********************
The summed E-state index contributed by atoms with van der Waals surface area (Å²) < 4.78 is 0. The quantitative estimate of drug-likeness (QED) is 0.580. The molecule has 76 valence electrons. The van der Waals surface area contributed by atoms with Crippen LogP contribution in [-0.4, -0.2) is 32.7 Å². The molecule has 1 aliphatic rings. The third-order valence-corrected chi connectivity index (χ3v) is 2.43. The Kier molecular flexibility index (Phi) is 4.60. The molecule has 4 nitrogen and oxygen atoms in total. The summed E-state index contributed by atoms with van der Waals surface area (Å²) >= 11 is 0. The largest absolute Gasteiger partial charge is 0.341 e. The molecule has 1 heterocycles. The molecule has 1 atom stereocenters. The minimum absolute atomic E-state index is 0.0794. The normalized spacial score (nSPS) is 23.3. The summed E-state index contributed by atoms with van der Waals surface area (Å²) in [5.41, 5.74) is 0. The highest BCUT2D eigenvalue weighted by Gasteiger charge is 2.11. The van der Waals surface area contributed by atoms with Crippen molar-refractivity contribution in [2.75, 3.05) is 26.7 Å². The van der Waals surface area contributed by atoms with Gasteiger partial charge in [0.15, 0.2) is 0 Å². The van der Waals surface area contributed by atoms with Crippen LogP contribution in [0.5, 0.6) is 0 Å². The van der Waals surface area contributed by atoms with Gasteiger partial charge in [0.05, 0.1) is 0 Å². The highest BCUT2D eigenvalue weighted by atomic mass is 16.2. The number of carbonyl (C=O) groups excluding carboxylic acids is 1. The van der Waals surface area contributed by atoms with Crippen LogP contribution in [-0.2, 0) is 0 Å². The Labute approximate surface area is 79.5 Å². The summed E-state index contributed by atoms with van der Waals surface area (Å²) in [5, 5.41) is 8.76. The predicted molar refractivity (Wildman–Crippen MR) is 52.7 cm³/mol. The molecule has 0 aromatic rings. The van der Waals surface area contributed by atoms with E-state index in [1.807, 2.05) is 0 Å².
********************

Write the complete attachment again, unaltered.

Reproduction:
The summed E-state index contributed by atoms with van der Waals surface area (Å²) < 4.78 is 0. The quantitative estimate of drug-likeness (QED) is 0.580. The molecule has 76 valence electrons. The van der Waals surface area contributed by atoms with Crippen LogP contribution in [-0.4, -0.2) is 32.7 Å². The molecule has 1 aliphatic rings. The third-order valence-corrected chi connectivity index (χ3v) is 2.43. The Kier molecular flexibility index (Phi) is 4.60. The molecule has 4 nitrogen and oxygen atoms in total. The summed E-state index contributed by atoms with van der Waals surface area (Å²) >= 11 is 0. The largest absolute Gasteiger partial charge is 0.341 e. The molecule has 1 heterocycles. The molecule has 1 atom stereocenters. The minimum absolute atomic E-state index is 0.0794. The normalized spacial score (nSPS) is 23.3. The summed E-state index contributed by atoms with van der Waals surface area (Å²) in [5.41, 5.74) is 0. The highest BCUT2D eigenvalue weighted by Gasteiger charge is 2.11. The van der Waals surface area contributed by atoms with Crippen molar-refractivity contribution in [2.75, 3.05) is 26.7 Å². The van der Waals surface area contributed by atoms with Gasteiger partial charge in [0.15, 0.2) is 0 Å². The van der Waals surface area contributed by atoms with Crippen LogP contribution in [0.5, 0.6) is 0 Å². The van der Waals surface area contributed by atoms with Gasteiger partial charge in [0.05, 0.1) is 0 Å². The highest BCUT2D eigenvalue weighted by atomic mass is 16.2. The number of carbonyl (C=O) groups excluding carboxylic acids is 1. The van der Waals surface area contributed by atoms with Crippen LogP contribution in [-0.2, 0) is 0 Å². The Labute approximate surface area is 79.5 Å². The summed E-state index contributed by atoms with van der Waals surface area (Å²) in [5, 5.41) is 8.76. The predicted molar refractivity (Wildman–Crippen MR) is 52.7 cm³/mol. The molecule has 0 aromatic rings. The van der Waals surface area contributed by atoms with E-state index in [1.807, 2.05) is 0 Å².